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|Ivan Freiherr Skerlecz|
|Ivan Freiherr von Skerlecz was born on 20 July 1873 in Oroszlo, Hungary. Following a difficult year where Croatia-Slavonia was ruled as a dictatorship by the Hungarian Premier László Lukács, Skerlecz was appointed Ban of Croatia-Slavonia on 21 July 1913 by the new Premier, Istvan Tisza, and the Sabor was reopened. Skerlecz was universally known as a highly likeable and good-natured man, but also pliable and wont to follow Tisza's lead. In spite of this, Skerlecz had the concerns and issues of the South Slav peoples in his heart and worked to achieve greater autonomy for Croatia.
This was best illustrated by his fights with the military. Once war began, the army’s Kriegsüberwachtungsamt (KÜA), an office to monitor subversion in those areas of the country not considered “war zones,” began operating in western Croatia-Slavonia. The eastern half of the country was part of the war zone, since the Syrmia region bordered Serbia. Skerlecz defied KÜA where possible, questioning every arrest that was made. Whereas Austria was a dictatorship under chancellor Karl Stürgkh, Hungary’s parliament was still functioning, and Skerlecz managed to reconvene the Croatian Sabor in Agram in June 1915.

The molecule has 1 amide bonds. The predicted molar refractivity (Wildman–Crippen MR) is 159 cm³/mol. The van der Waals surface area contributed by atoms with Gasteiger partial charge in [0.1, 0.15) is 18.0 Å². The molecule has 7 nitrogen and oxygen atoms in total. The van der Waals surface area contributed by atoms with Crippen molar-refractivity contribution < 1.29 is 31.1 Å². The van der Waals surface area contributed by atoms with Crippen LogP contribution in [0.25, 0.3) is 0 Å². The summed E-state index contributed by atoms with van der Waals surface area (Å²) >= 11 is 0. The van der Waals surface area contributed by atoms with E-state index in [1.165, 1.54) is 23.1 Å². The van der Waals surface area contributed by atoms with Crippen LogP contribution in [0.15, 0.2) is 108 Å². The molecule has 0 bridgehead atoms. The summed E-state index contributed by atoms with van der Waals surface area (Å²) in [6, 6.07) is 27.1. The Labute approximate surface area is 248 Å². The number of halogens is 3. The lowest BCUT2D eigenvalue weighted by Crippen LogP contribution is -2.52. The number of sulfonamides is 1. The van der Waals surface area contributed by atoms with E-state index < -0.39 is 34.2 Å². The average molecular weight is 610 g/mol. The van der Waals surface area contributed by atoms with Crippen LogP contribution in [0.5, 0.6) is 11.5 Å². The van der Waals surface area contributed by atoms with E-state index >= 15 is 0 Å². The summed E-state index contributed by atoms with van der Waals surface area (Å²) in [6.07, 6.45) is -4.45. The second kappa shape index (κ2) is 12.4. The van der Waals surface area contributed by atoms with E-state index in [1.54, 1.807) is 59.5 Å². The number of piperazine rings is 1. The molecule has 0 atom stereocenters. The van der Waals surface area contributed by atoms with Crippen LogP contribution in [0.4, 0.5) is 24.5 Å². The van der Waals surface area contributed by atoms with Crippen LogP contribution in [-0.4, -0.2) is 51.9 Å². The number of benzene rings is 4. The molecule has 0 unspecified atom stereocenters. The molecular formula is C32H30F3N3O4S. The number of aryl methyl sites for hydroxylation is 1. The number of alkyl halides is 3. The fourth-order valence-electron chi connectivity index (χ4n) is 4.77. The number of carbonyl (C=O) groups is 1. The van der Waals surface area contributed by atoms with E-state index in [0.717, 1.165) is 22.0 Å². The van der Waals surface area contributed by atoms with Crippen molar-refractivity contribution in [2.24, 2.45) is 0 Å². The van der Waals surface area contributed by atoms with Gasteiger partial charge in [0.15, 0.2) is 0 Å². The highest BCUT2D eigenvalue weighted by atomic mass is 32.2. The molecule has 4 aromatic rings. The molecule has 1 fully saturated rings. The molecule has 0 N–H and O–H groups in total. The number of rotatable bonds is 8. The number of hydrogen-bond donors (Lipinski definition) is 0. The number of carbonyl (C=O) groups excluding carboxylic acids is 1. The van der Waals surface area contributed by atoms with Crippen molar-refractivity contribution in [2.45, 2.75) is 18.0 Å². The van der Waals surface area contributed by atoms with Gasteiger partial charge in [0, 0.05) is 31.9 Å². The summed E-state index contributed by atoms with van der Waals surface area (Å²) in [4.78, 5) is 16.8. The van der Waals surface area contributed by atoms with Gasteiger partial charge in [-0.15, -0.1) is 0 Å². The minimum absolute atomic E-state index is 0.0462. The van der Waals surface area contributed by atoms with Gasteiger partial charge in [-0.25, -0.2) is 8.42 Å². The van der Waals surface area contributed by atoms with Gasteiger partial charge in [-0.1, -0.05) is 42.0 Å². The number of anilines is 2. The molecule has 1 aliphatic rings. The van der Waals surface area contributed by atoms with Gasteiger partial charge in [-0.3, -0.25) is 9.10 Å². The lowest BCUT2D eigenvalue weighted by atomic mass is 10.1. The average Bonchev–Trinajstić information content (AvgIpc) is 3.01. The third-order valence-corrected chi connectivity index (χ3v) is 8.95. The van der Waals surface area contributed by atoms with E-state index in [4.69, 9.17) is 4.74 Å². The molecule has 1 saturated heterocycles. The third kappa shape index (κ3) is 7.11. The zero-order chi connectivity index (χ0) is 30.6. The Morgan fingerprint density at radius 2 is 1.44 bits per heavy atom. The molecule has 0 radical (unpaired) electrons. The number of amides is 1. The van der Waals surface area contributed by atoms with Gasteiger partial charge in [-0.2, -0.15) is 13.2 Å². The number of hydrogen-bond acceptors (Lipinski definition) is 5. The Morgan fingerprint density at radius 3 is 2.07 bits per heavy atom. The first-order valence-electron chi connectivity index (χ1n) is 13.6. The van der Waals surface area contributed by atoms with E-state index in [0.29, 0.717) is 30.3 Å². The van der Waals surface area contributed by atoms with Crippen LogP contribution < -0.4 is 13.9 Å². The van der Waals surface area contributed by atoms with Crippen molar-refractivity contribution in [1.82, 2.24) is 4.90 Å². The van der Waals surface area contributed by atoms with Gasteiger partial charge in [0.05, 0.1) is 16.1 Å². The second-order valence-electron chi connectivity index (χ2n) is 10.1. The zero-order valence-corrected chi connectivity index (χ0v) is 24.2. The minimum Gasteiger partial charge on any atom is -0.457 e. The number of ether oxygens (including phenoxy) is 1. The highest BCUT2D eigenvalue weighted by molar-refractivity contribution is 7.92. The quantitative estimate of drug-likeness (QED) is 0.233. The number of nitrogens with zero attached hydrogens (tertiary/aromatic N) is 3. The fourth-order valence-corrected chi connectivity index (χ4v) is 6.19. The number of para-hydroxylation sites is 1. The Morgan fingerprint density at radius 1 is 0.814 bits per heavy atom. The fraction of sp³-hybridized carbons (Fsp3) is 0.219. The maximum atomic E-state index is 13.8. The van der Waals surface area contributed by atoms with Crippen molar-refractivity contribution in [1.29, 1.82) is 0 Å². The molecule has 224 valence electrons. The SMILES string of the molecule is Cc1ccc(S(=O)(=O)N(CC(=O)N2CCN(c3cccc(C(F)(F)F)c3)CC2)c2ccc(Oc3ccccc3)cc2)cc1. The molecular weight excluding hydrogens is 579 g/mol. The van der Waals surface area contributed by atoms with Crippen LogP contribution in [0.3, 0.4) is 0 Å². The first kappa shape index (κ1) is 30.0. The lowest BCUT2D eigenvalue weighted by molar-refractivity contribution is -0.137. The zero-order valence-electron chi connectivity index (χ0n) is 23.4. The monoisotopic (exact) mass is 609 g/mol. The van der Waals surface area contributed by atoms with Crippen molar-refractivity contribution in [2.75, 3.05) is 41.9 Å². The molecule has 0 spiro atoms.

This body, though subordinate to Hungary’s parliament in Budapest, nevertheless exercised as much autonomy as possible. Their oath of loyalty to the Kaiser and victory was tinged with demands for guarantees of autonomy for the non-Magyars and non-Germans. It was the first such public statement by a political body, and it raised an ire, but Skerlecz proved himself able to withstand the criticism from both the army and Budapest. He remained Ban until 29 June 1917, when he resigned in protest of the ousting of Tisza by a cadre of ministers. After WWI, he lived in Hungary rather than a Croatia controlled by the Karadjordjevic dynasty.
Ivan Freiherr von Skerlecz died in Budapest on 12 January 1951.
GWS, 6/01 [rev. 9/03]